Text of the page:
Who doesn’t love a good challenge? And this one can’t be beat. If you accept, you cannot lose, you cannot fail. Ready?
Do you want to see more priests, more sisters, nuns, and religious brothers? We all know we need and want them. So, here’s the challenge: Help build a culture of vocations right where you are. “How can I possibly do that?!” you ask. Three simple steps: this week, pray for one, invite one, encourage one. That’s it.
Pray. “The harvest is plenty, but laborers are few. So pray to the Master of the harvest to send more laborers.” This was Jesus instruction to his apostles when he looked across the masses, people who were like sheep without a shepherd. Today, there are many, many places in our own country where the sacraments are only sporadically available due to the shortage of available priests. Many schools, hospitals, care centers, and other work traditionally associated with works of mercy need more sisters and brothers. Many of our monasteries, the lightning rods of grace for our world and oases in the desert, have empty choir stalls, empty cells. So pray! Pray that God will commission young men and women to serve as priests and religious, and that they would have the grace of zeal, charity and final perseverance in these vocations!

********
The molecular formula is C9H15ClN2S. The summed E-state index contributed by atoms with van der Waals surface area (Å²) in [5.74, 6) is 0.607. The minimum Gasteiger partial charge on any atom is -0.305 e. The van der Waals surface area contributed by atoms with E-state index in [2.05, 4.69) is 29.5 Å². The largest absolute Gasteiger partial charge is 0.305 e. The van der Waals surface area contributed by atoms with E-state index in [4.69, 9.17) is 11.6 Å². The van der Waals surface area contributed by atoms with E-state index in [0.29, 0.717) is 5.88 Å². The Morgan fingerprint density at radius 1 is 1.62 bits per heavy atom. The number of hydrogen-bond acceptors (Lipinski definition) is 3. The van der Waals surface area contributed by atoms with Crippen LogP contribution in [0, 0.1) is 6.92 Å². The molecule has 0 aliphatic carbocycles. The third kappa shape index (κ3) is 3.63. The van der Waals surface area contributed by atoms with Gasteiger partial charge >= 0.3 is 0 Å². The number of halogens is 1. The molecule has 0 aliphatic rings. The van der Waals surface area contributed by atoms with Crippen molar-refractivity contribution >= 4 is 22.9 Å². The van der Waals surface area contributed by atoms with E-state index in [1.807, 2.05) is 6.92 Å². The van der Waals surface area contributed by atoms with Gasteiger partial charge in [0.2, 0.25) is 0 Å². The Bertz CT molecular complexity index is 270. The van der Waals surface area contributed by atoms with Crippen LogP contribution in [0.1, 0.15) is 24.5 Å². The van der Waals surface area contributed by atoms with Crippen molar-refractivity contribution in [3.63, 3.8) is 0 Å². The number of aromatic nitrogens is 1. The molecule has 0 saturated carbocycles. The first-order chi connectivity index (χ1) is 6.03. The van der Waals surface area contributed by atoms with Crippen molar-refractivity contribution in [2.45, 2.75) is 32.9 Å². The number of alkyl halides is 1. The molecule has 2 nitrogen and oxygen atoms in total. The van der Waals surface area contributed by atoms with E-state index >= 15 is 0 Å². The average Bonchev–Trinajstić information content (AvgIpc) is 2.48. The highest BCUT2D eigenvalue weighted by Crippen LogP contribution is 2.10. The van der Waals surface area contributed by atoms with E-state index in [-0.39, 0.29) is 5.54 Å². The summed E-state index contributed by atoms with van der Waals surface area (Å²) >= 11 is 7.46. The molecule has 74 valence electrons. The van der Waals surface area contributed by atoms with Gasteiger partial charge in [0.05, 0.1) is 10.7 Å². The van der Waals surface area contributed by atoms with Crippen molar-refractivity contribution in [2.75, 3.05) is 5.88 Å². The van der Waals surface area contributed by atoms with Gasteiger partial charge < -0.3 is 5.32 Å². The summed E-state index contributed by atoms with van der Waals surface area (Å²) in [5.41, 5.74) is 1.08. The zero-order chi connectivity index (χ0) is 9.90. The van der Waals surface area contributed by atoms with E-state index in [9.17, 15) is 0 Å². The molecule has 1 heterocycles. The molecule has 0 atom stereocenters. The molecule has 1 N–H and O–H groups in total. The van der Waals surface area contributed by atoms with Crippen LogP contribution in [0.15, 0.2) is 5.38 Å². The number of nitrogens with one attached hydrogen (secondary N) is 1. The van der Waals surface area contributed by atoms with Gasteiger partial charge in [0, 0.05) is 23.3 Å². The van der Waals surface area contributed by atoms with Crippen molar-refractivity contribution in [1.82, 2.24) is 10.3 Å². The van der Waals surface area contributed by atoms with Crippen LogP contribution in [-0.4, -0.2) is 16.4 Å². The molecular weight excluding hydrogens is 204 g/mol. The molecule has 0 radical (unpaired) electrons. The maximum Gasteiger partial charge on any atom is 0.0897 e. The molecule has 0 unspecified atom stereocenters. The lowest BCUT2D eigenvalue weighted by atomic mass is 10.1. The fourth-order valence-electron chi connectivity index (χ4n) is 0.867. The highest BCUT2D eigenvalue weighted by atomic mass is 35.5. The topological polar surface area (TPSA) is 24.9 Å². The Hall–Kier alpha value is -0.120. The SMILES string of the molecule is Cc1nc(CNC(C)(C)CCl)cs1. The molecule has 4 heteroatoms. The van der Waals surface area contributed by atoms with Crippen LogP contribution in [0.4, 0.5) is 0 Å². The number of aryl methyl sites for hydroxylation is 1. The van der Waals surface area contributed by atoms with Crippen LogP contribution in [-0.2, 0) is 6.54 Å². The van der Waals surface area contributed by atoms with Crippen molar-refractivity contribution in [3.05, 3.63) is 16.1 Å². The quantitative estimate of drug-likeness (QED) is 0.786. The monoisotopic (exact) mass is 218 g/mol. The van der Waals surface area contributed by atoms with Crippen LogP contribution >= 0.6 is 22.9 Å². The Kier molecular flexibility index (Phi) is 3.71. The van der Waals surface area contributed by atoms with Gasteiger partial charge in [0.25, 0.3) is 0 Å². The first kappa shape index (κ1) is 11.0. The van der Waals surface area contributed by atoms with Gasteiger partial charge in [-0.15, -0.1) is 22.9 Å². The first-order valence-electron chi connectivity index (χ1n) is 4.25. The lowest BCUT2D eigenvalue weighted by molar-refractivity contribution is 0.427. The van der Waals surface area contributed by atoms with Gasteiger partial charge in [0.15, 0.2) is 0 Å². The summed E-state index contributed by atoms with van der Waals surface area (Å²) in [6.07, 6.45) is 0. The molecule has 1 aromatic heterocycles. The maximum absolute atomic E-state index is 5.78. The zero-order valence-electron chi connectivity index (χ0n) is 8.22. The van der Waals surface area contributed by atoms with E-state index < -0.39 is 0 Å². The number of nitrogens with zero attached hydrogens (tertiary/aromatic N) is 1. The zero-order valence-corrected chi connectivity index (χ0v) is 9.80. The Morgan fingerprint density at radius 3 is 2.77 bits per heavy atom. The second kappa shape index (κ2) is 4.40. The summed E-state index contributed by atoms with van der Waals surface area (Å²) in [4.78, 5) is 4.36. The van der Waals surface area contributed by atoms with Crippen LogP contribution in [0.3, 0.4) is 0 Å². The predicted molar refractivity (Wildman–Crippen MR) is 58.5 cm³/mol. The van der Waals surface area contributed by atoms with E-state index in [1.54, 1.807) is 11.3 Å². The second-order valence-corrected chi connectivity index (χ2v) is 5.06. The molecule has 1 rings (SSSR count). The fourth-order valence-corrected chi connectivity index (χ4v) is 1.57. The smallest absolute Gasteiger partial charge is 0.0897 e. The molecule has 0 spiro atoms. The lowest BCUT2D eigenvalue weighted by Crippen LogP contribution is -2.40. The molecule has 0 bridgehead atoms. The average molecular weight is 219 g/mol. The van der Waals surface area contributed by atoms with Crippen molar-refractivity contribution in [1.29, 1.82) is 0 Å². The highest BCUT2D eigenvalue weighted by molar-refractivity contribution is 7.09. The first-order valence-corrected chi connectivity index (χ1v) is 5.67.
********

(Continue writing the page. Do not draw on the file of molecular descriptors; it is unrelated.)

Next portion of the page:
Invite. For some of you, this may be more of a challenge, for it may require you to step out of your comfort zone. But for those who do this, you may be surprised at the results. Have you noticed a young man or woman in your parish and thought, “I wonder if he’s thought about priesthood/religious life.” If you haven’t, start looking around this week. Then, don’t just wonder. Invite them to consider it!
Just like the first apostles, who were personally invited by Jesus to follow Him, God often wants to use us to invite others to Himself. Yet, recent vocations studies suggest that the vast majority of young men and women never really consider priesthood/religious life because they’ve not been asked. And, conversely, many who are seriously discerning have been asked, and that had a positive effect on their discernment. So we need to ask more! Making a simple statement like: “I noticed you praying before Mass – have you ever considered…” They might laugh, stammer or make a quick denial. Simply smile and encourage them to think about it. That’s it. No further convincing or conversation needed. Guaranteed that if God is calling them, He will use the seed you just planted (though, like all seeds, it may take time to grow and bear fruit).
Encourage. This requires a bit more commitment, but IT is critical. Most young men and women who are actively discerning a priestly/religious vocation have significant hurdles to that vocation. Perhaps its opposition from family and/or friends. Perhaps it’s the financial hurdle of student loans. Perhaps its fatigue, stress or discouragement during seminary or religious formation. The local church should be a place of encouragement and support for these young men and women and the obstacles they face.